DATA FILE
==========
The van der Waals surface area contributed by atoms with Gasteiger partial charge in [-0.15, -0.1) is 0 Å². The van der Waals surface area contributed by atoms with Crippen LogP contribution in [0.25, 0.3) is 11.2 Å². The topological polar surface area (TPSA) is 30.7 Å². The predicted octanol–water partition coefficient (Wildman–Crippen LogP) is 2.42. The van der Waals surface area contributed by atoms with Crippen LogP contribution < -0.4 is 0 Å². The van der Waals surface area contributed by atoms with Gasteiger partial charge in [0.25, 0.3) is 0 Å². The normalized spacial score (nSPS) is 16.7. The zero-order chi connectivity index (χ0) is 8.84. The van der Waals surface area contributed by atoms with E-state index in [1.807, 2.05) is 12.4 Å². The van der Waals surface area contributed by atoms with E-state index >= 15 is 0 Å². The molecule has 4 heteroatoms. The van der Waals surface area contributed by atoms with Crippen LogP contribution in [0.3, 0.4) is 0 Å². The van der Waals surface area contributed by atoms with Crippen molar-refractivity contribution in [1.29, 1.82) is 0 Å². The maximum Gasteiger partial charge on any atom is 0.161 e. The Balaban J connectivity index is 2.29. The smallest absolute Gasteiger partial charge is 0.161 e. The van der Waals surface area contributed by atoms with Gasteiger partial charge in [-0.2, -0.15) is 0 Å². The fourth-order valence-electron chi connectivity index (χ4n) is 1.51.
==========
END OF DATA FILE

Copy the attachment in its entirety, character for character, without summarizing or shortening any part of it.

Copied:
The van der Waals surface area contributed by atoms with Gasteiger partial charge in [-0.15, -0.1) is 0 Å². The van der Waals surface area contributed by atoms with Crippen LogP contribution in [0.25, 0.3) is 11.2 Å². The topological polar surface area (TPSA) is 30.7 Å². The predicted octanol–water partition coefficient (Wildman–Crippen LogP) is 2.42. The van der Waals surface area contributed by atoms with Crippen LogP contribution < -0.4 is 0 Å². The van der Waals surface area contributed by atoms with Gasteiger partial charge in [0.25, 0.3) is 0 Å². The normalized spacial score (nSPS) is 16.7. The zero-order chi connectivity index (χ0) is 8.84. The van der Waals surface area contributed by atoms with E-state index in [1.807, 2.05) is 12.4 Å². The van der Waals surface area contributed by atoms with E-state index >= 15 is 0 Å². The molecule has 4 heteroatoms. The van der Waals surface area contributed by atoms with Crippen LogP contribution in [0.3, 0.4) is 0 Å². The van der Waals surface area contributed by atoms with Crippen molar-refractivity contribution in [1.29, 1.82) is 0 Å². The maximum Gasteiger partial charge on any atom is 0.161 e. The Balaban J connectivity index is 2.29. The smallest absolute Gasteiger partial charge is 0.161 e. The van der Waals surface area contributed by atoms with Gasteiger partial charge in [-0.2, -0.15) is 0 Å². The fourth-order valence-electron chi connectivity index (χ4n) is 1.51.